Degrowth and decarbonization will harm people

Michigan is caught up in an energy transition frenzy, and 10 million people stand to differ

Michigan is caught up in a transition frenzy, and its people will suffer as a result.

Elected officials, utility executives, regulators, and environmental groups across the state are advocating decarbonization.

This entails a move from the reliable and affordable energy we obtain from fossil fuels to intermittent forms of energy, such as wind and solar. Michiganders are told we must transition our transportation sector from reliable and safe internal combustion engine vehicles to more expensive and unreliable electric vehicles.

Degrowth” is an unknown concept to many.

But it increasingly influences other, better-known, ideas such as climate change, decarbonization and the energy transition.

From a degrowth perspective,” explains an article, “the current fixation on economic growth is inconsistent with the goal of reducing carbon emissions, resource use and social inequity. Instead, degrowth advocates call for an ‘equitable downscaling of throughput, with a concomitant securing of wellbeing.’”

But the claim that degrowth will necessarily lead to a “concomitant securing of wellbeing” is questionable. At best.

To the average Michigander (or American), who will suffer through increasing costs and decreasing reliability for electricity service, as well as higher costs and range anxiety while traveling, it’s reasonable to assume that personal well-being would be better served with reliable and affordable vehicles and energy.

Extreme ideas typify the burgeoning link between degrowth and the decarbonization/climate mitigation push. For example, “Exhaled human breath can contain small, elevated concentrations of methane (CH4) and nitrous oxide (N2O), both of which contribute to global warming,” noted Nicholas Cowan, an atmospheric physicist at the UK Centre for Ecology and Hydrology. “We would urge caution in the assumption that emissions from humans are negligible,” he added.

Breathing is being characterized as dangerous for the climate, but having kids is, too, according to Travis Rieder, a research scholar at the Berman Institute of Bioethics.

In a 2017 NBC Think piece Rieder argued that “a child is a major contributor to climate change.” This led to Rieder’s conclusion that “everyone on Earth ought to consider having fewer children.” The provocative headline of Rieder’s article takes that suggestion even further. “Science proves kids are bad for Earth. Morality suggests we stop having them.”

Breathing and procreating harm the climate, and now, even dying is causing climate concerns. The Huffington Post worriedly asks, “What are the environmental impacts of our deaths ― and how can we reduce them?” HuffPo writers complain that standard burial and cremation techniques mean that now “death has a climate change problem.”

The Mackinac Center study, “Conflict to Cooperation,” described how differing worldviews play into this situation.

On the one hand, notable conservationists like Teddy Roosevelt and Gifford Pinchot recognized humans as a part of the natural environment. They focused on a mix of stewardship and responsibility, a balance that allows for the protection and what they called the “wise use” of natural resources.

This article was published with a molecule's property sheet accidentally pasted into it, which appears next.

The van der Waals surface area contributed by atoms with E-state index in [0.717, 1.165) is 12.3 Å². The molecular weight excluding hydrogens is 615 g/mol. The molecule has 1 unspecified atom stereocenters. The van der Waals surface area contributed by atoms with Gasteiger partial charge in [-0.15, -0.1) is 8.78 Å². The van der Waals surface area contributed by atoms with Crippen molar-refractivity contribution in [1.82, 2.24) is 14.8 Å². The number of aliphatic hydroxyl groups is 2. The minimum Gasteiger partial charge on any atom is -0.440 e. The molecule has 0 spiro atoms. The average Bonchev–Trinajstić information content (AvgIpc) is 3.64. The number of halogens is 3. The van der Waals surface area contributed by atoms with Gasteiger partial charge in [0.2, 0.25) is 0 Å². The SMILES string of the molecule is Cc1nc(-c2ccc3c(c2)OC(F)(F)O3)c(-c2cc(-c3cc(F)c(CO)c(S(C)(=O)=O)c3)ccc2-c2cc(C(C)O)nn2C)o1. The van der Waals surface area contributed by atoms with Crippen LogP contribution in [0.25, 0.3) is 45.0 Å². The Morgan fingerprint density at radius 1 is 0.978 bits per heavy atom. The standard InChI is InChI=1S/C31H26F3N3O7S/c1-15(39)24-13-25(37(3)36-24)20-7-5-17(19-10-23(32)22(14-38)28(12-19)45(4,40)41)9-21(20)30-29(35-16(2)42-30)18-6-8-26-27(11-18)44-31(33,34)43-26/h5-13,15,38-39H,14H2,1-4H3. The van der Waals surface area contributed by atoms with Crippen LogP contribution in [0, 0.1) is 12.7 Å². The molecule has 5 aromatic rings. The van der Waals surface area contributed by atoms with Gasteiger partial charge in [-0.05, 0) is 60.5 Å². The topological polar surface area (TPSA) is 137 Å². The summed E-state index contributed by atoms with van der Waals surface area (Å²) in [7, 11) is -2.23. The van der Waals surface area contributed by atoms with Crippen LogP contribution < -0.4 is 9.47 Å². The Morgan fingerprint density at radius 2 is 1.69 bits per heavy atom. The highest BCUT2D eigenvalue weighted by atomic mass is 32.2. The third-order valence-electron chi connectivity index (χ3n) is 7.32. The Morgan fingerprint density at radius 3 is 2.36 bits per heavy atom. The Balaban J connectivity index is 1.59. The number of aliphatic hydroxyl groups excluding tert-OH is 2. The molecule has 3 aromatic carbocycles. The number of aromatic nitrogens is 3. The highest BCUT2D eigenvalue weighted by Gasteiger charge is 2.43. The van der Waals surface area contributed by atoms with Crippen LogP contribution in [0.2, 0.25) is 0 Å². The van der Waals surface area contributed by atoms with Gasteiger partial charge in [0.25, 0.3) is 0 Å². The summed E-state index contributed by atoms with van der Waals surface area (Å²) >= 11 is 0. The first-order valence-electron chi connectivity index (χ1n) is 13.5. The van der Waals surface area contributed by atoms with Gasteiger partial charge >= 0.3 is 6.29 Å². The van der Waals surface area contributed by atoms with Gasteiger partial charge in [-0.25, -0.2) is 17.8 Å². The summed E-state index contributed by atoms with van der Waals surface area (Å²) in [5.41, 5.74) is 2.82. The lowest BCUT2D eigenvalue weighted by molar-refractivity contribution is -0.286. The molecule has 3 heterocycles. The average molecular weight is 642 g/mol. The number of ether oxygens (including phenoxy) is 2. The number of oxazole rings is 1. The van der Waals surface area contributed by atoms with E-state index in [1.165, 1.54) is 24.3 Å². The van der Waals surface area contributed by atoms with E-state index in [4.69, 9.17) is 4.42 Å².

On the other hand, ideas like degrowth are based in a preservationist worldview.

This perception often views humans as separate from the natural environment and believes our activities are inherently intrusive and destructive. Extreme versions of that worldview go so far as to consider humans an infestation on the earth and advocate for our removal.

This skewed perception of humanity’s place in the natural environment was amply demonstrated in David Graber’s 1989 review of Bill McKibben’s book “The End of Nature.”

Graber argued, “It is too late. Global warming is already entrained; we are in for the ride, ready or not, and so are our innocent fellow travelers. Of course, as bad as things are, we always can make them worse. Nature may be finished, but there is still our own goose to cook. ...We contaminated the planet with atmospheric hydrocarbons and metals beginning with the Industrial Revolution. The atomic age wrote another indelible signature in radioisotopes on every bit of Earth’s surface.”

Graber’s thought process is unmistakable: humans destroy. He longs to implement a decisive corrective measure.

Whether proponents realize it or not, the degrowth mindset and the narrative that “humans destroy” underlie actions like the energy legislation that requires us to phase out fossil fuels.

These fuels have driven significant improvements in human health and well-being since the beginning of the Industrial Revolution. The proposed replacements do not protect the environment or provide the reliable energy we need to power our society.

Despite the clear benefits of fossil fuels, green activists demand that we “leave (them) in the ground and learn to live without them.”

That’s the language of degrowth. Learn to notice it when you hear it.

Jason Hayes is director of energy and environmental policy at the Mackinac Center. Email him at

Michigan Capitol Confidential is the news source produced by the Mackinac Center for Public Policy. Michigan Capitol Confidential reports with a free-market news perspective.